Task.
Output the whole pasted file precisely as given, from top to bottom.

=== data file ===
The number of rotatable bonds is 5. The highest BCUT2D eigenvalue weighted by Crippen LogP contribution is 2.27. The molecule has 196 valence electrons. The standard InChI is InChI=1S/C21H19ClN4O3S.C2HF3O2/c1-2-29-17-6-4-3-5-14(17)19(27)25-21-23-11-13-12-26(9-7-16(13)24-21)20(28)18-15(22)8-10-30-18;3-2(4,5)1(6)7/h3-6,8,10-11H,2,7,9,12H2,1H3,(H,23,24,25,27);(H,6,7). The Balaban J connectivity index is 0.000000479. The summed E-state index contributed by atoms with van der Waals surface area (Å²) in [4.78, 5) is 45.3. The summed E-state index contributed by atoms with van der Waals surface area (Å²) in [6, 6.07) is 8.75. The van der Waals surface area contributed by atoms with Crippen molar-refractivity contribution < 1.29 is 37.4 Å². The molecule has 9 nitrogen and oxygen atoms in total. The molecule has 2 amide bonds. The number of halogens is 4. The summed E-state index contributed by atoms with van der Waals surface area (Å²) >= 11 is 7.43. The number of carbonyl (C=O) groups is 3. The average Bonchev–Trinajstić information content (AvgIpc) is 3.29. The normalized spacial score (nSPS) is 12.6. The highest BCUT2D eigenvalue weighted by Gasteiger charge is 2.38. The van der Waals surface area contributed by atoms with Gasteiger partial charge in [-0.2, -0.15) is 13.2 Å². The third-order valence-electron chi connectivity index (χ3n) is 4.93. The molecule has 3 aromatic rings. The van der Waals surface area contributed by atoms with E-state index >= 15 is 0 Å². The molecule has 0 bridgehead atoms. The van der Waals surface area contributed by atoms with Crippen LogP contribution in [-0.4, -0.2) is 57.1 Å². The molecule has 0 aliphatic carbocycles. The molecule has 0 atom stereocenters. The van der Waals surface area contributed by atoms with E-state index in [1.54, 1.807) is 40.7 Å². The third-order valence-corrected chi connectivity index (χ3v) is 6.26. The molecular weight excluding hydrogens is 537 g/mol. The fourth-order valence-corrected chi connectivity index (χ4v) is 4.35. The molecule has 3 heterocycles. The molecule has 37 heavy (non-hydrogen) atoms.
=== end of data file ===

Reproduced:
The number of rotatable bonds is 5. The highest BCUT2D eigenvalue weighted by Crippen LogP contribution is 2.27. The molecule has 196 valence electrons. The standard InChI is InChI=1S/C21H19ClN4O3S.C2HF3O2/c1-2-29-17-6-4-3-5-14(17)19(27)25-21-23-11-13-12-26(9-7-16(13)24-21)20(28)18-15(22)8-10-30-18;3-2(4,5)1(6)7/h3-6,8,10-11H,2,7,9,12H2,1H3,(H,23,24,25,27);(H,6,7). The Balaban J connectivity index is 0.000000479. The summed E-state index contributed by atoms with van der Waals surface area (Å²) in [4.78, 5) is 45.3. The summed E-state index contributed by atoms with van der Waals surface area (Å²) in [6, 6.07) is 8.75. The van der Waals surface area contributed by atoms with Crippen molar-refractivity contribution < 1.29 is 37.4 Å². The molecule has 9 nitrogen and oxygen atoms in total. The molecule has 2 amide bonds. The number of halogens is 4. The summed E-state index contributed by atoms with van der Waals surface area (Å²) >= 11 is 7.43. The number of carbonyl (C=O) groups is 3. The average Bonchev–Trinajstić information content (AvgIpc) is 3.29. The normalized spacial score (nSPS) is 12.6. The highest BCUT2D eigenvalue weighted by Gasteiger charge is 2.38. The van der Waals surface area contributed by atoms with Gasteiger partial charge in [-0.2, -0.15) is 13.2 Å². The third-order valence-electron chi connectivity index (χ3n) is 4.93. The molecule has 3 aromatic rings. The van der Waals surface area contributed by atoms with E-state index >= 15 is 0 Å². The molecule has 0 bridgehead atoms. The van der Waals surface area contributed by atoms with Crippen LogP contribution in [-0.4, -0.2) is 57.1 Å². The molecule has 0 aliphatic carbocycles. The molecule has 0 atom stereocenters. The van der Waals surface area contributed by atoms with E-state index in [1.54, 1.807) is 40.7 Å². The third-order valence-corrected chi connectivity index (χ3v) is 6.26. The molecular weight excluding hydrogens is 537 g/mol. The fourth-order valence-corrected chi connectivity index (χ4v) is 4.35. The molecule has 3 heterocycles. The molecule has 37 heavy (non-hydrogen) atoms.